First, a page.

Thanksgiving is here – the time of year when we enjoy family, friends and delicious food. Like many others who are watching their diets and health, you may be wondering, “how do I maintain a healthy lifestyle throughout the holidays?” And if you’re a parent, you may want to establish some new holiday traditions that help youngsters steer clear of holiday pitfalls.

Try a few 5-2-1-0 tips in order to enjoy a healthier Thanksgiving.

Start with 5 fruits and vegetables a day.

When planning your Thanksgiving meal, be sure to include lots of fruits and vegetable options. Remember, when you can’t buy fresh produce, frozen and canned are just as good, so long as you avoid added salt and sugar. Adding steamed or boiled dishes such as broccoli, squash, turnip, peas, carrots, onions or steamed apples with cinnamon to your feast will help boost your intake of these essential foods. When selecting what to put on your plate, divide the plate visually into quarters. Recommendations include one quarter meat or other protein, one quarter starch and the other half fruits and veggies.

Think 2 hours or less of recreational screen time.

This can be the tricky one! From the Macy’s parade in the morning to NFL games in the afternoon, it is tempting to have the television on all day long. However, there are ways to stay active during your favorite holiday programming. Take a stretch break with each commercial break. Get up and walk around the house. If you are set up to do so, participate in dinner clean-up while watching the game.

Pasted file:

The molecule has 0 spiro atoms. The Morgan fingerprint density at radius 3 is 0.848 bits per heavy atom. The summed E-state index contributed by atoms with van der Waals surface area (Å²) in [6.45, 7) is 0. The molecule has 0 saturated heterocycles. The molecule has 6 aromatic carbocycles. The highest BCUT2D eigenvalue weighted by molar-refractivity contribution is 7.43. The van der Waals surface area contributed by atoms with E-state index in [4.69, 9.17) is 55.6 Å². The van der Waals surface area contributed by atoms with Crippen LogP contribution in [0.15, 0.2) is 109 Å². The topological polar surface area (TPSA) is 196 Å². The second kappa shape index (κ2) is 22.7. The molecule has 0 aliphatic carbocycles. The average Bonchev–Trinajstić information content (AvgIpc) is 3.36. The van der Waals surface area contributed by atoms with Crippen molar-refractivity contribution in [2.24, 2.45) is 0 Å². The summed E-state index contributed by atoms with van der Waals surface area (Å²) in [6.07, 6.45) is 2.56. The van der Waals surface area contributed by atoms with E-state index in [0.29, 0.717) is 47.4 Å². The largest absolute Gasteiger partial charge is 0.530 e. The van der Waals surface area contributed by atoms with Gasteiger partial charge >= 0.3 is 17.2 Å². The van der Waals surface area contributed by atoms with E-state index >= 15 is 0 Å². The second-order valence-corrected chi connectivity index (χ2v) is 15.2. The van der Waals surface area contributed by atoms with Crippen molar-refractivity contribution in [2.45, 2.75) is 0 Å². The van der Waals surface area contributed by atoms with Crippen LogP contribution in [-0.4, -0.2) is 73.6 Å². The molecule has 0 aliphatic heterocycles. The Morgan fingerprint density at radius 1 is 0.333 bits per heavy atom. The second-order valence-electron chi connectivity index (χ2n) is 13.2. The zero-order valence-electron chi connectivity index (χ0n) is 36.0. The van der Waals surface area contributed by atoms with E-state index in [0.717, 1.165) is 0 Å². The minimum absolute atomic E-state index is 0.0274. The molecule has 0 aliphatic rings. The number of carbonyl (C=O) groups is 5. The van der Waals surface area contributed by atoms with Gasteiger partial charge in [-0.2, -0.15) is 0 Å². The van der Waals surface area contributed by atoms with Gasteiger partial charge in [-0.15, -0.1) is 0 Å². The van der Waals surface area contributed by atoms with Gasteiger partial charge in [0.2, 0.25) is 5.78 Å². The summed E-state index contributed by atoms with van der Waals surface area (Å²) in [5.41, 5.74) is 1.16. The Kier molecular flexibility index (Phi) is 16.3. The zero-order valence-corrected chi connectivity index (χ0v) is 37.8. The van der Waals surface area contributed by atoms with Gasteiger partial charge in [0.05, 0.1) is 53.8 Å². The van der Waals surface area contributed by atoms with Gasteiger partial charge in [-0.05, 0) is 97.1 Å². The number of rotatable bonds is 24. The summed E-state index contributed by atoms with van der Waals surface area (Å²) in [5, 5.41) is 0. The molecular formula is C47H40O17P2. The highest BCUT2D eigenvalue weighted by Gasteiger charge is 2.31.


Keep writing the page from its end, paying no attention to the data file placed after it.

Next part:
Include 1 hour or more of physical activity.

Don’t worry – this doesn’t have to be in one chunk! Breaking up your activity throughout the day can have positive effects as well. When everyone is done with dinner, suggest a family walk around the block before dessert is served. During half-time, take a ball out in the back yard and have a family game.

Aim for 0 sugary drinks and more water and low-fat milk.

Save room for dinner! If you do enjoy festive holiday drinks, consider those with fewer calories and fat. For example, steamed apple cider tends to contain significantly fewer calories than eggnog.

Finally, check out the recipe below for a tasty holiday dessert that is lower in calories and higher in nutritional value than some more traditional offerings.

Have a happy and healthy holiday season!

Pumpkin Spice Cake (12 servings)

1 box spice cake mix

1 15 oz. can pure pumpkin — not pie filling

1. Combine spice cake mix and pumpkin thoroughly.

2. Spray 11 X 8 baking pan with cooking spray. Bake 350° F for 35 minutes or

until a toothpick inserted into the center comes out clean.

3. Cool on a wire rack. Cut into 12 pieces.

Note: You may want to add raisins or nuts to the mixture. You can also top

off this cake with some powdered sugar. This cake also freezes well.

Nutrition Information per Serving = 195 calories, 3 grams fat, 1 gram fiber


For more information on 5-2-1-0 and many healthy lifestyle tips, visit or

Lee Averill and Martha Bell administer the 5-2-1-0 Let’s Go! program through Eastern Maine Medical Center in Bangor.


Meg Haskell

Meg Haskell is a curious second-career journalist with two grown sons, a background in health care and a penchant for new experiences. She lives in Stockton Springs. Email her at